Effects of prescribed fire timing on vigor of sericea lespedeza in the Kansas Flint Hills



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Kansas State University


We evaluated effects of annual, prescribed burning on vigor of the noxious weed, sericea lespedeza (Lespedeza cuneata; SL) in native tallgrass prairie over a 4-yr period. We hypothesized that annual prescribed burning conducted during the growing season would selectively pressure SL, whereas locally-conventional, dormant-season prescribed burning would have no effect on SL. A 50-ha native tallgrass pasture infested with SL (initial basal frequency = 2 ± 1.3%, initial aerial frequency = 36 ± 3.4%) was used for our study. It was divided along watershed boundaries into 9 fire-management units (5 ± 2.6 ha) for this experiment. Burn units were assigned randomly to 1 of 3 prescribed-burning times (n = 3 / treatment): early spring (1 April; EARLY), mid-summer (1 August; MID), or late summer (1 September; LATE). Forage biomass, SL aerial frequency, SL stem length, SL seed production, soil cover, and plant species composition were measured along single, permanent 100-m transects in each burn unit. Treatment and measurement date influenced forage biomass and SL stem length (treatment × time). Forage biomass was not different (P ≥ 0.43) between treatments on 17 July; however, forage biomass was greater (P < 0.01) in EARLY than MID and greater in MID than LATE on 10 October. Maximum stem length of SL was less (P ≤ 0.02) in MID and LATE than in EARLY on 17 July and on 10 October. Aerial frequency of SL was least (main effect – P < 0.01) in LATE, intermediate in MID, and greatest in EARLY, whereas basal frequency of SL was less (P < 0.01) in MID and LATE compared with EARLY. Whole-plant dry weight and seed production of SL at dormancy were greatly diminished (P ≤ 0.02) in MID and LATE compared with EARLY. Occurrence of bare soil, litter cover, and total basal plant cover were not different (P ≥ 0.21) between treatments. Similarly, basal cover of grasses, forbs, and shrubs were not different (P ≥ 0.24) between treatments. We interpreted these data to indicate that annual prescribed burning during the growing season had strong suppressive effects on SL compared to locally-conventional, early-season prescribed burning and produced no apparent detrimental effects on soil cover or non-target plant species. Post-fire regrowth was sufficient to prevent erosion and soil-moisture loss during the subsequent dormant season and would have allowed light to moderate grazing during the ensuing winter. Key words: Lespedeza cuneata, prescribed fire, range improvement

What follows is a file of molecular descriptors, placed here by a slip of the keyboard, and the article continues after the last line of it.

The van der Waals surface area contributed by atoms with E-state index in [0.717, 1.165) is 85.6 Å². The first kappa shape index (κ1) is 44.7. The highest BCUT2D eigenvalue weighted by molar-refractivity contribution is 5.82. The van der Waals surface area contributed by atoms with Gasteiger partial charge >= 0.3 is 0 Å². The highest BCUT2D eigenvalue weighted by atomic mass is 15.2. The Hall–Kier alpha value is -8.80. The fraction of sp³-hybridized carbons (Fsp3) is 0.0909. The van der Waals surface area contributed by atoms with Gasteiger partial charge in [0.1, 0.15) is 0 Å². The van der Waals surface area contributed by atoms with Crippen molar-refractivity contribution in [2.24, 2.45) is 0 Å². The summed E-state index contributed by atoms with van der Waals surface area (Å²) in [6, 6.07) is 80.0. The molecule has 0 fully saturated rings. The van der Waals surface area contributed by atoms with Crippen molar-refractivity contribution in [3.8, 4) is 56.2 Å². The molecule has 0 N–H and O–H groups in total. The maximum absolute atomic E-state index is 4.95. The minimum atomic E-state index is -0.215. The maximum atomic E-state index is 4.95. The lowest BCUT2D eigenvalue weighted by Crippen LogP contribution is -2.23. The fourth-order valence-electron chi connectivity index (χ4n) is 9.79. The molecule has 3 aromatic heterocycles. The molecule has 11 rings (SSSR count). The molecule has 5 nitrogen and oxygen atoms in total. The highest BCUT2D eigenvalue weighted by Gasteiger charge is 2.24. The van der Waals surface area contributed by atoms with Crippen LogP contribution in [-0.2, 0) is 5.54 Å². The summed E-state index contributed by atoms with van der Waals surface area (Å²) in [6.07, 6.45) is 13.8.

Sericea Lespedeza, Lespedeza cuneata, Prescribed burning, Tallgrass prairie, Range restoration, Invasive species

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Master of Science


Department of Animal Sciences and Industry

Major Professor

K. C. Olson